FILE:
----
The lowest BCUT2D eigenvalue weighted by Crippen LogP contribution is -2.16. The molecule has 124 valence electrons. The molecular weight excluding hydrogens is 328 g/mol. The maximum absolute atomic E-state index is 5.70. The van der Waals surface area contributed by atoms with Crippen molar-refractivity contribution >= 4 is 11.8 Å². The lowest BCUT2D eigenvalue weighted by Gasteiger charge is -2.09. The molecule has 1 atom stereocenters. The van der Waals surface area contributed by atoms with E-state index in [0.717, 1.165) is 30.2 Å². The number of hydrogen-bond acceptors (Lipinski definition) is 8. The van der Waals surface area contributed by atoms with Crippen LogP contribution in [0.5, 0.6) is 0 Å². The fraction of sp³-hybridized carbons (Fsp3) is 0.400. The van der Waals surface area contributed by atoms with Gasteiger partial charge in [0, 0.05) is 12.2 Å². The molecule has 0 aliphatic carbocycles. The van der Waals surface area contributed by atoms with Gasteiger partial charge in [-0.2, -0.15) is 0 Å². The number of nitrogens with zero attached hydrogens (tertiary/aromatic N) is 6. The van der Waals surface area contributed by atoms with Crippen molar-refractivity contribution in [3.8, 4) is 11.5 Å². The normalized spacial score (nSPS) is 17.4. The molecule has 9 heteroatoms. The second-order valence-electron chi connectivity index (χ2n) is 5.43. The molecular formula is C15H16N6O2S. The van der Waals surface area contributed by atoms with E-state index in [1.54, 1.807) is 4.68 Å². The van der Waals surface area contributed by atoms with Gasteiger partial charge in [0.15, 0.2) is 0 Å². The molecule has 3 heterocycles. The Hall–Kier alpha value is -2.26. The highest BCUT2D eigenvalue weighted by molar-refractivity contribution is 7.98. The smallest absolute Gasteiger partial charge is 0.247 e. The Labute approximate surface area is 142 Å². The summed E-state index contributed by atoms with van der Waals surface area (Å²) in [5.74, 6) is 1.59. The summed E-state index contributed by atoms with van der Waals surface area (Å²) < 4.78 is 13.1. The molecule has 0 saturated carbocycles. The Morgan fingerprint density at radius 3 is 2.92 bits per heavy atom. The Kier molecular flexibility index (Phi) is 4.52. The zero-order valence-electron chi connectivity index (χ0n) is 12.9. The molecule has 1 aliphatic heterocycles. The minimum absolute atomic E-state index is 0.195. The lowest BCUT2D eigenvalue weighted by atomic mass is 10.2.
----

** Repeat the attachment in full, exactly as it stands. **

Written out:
The lowest BCUT2D eigenvalue weighted by Crippen LogP contribution is -2.16. The molecule has 124 valence electrons. The molecular weight excluding hydrogens is 328 g/mol. The maximum absolute atomic E-state index is 5.70. The van der Waals surface area contributed by atoms with Crippen molar-refractivity contribution >= 4 is 11.8 Å². The lowest BCUT2D eigenvalue weighted by Gasteiger charge is -2.09. The molecule has 1 atom stereocenters. The van der Waals surface area contributed by atoms with E-state index in [0.717, 1.165) is 30.2 Å². The number of hydrogen-bond acceptors (Lipinski definition) is 8. The van der Waals surface area contributed by atoms with Crippen LogP contribution in [0.5, 0.6) is 0 Å². The fraction of sp³-hybridized carbons (Fsp3) is 0.400. The van der Waals surface area contributed by atoms with Gasteiger partial charge in [0, 0.05) is 12.2 Å². The molecule has 0 aliphatic carbocycles. The van der Waals surface area contributed by atoms with Gasteiger partial charge in [-0.2, -0.15) is 0 Å². The number of nitrogens with zero attached hydrogens (tertiary/aromatic N) is 6. The van der Waals surface area contributed by atoms with Crippen molar-refractivity contribution in [3.8, 4) is 11.5 Å². The normalized spacial score (nSPS) is 17.4. The molecule has 9 heteroatoms. The second-order valence-electron chi connectivity index (χ2n) is 5.43. The molecular formula is C15H16N6O2S. The van der Waals surface area contributed by atoms with E-state index in [1.54, 1.807) is 4.68 Å². The van der Waals surface area contributed by atoms with Gasteiger partial charge in [0.15, 0.2) is 0 Å². The molecule has 3 heterocycles. The Hall–Kier alpha value is -2.26. The highest BCUT2D eigenvalue weighted by molar-refractivity contribution is 7.98. The smallest absolute Gasteiger partial charge is 0.247 e. The Labute approximate surface area is 142 Å². The summed E-state index contributed by atoms with van der Waals surface area (Å²) in [5.74, 6) is 1.59. The summed E-state index contributed by atoms with van der Waals surface area (Å²) < 4.78 is 13.1. The molecule has 0 saturated carbocycles. The Morgan fingerprint density at radius 3 is 2.92 bits per heavy atom. The Kier molecular flexibility index (Phi) is 4.52. The zero-order valence-electron chi connectivity index (χ0n) is 12.9. The molecule has 1 aliphatic heterocycles. The minimum absolute atomic E-state index is 0.195. The lowest BCUT2D eigenvalue weighted by atomic mass is 10.2.